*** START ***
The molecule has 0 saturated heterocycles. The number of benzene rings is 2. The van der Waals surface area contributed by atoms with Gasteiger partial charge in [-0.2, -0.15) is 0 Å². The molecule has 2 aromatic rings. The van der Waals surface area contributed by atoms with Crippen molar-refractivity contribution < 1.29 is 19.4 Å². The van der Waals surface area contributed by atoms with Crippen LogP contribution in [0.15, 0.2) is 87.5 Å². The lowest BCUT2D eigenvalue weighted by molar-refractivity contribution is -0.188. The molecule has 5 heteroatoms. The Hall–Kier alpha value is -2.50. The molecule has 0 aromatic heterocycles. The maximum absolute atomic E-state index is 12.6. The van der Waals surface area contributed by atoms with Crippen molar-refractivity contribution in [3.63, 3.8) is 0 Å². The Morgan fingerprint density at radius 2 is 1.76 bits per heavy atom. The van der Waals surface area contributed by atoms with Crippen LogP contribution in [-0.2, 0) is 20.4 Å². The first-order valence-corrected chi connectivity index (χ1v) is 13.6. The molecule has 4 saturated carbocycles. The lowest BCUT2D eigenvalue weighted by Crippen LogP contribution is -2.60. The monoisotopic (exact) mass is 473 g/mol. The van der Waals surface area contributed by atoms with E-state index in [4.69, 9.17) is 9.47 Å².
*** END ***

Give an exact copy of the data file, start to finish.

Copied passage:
The molecule has 0 saturated heterocycles. The number of benzene rings is 2. The van der Waals surface area contributed by atoms with Gasteiger partial charge in [-0.2, -0.15) is 0 Å². The molecule has 2 aromatic rings. The van der Waals surface area contributed by atoms with Crippen molar-refractivity contribution < 1.29 is 19.4 Å². The van der Waals surface area contributed by atoms with Crippen LogP contribution in [0.15, 0.2) is 87.5 Å². The lowest BCUT2D eigenvalue weighted by molar-refractivity contribution is -0.188. The molecule has 5 heteroatoms. The Hall–Kier alpha value is -2.50. The molecule has 0 aromatic heterocycles. The maximum absolute atomic E-state index is 12.6. The van der Waals surface area contributed by atoms with Crippen molar-refractivity contribution in [3.63, 3.8) is 0 Å². The Morgan fingerprint density at radius 2 is 1.76 bits per heavy atom. The van der Waals surface area contributed by atoms with Crippen LogP contribution in [-0.2, 0) is 20.4 Å². The first-order valence-corrected chi connectivity index (χ1v) is 13.6. The molecule has 4 saturated carbocycles. The lowest BCUT2D eigenvalue weighted by Crippen LogP contribution is -2.60. The monoisotopic (exact) mass is 473 g/mol. The van der Waals surface area contributed by atoms with E-state index in [4.69, 9.17) is 9.47 Å².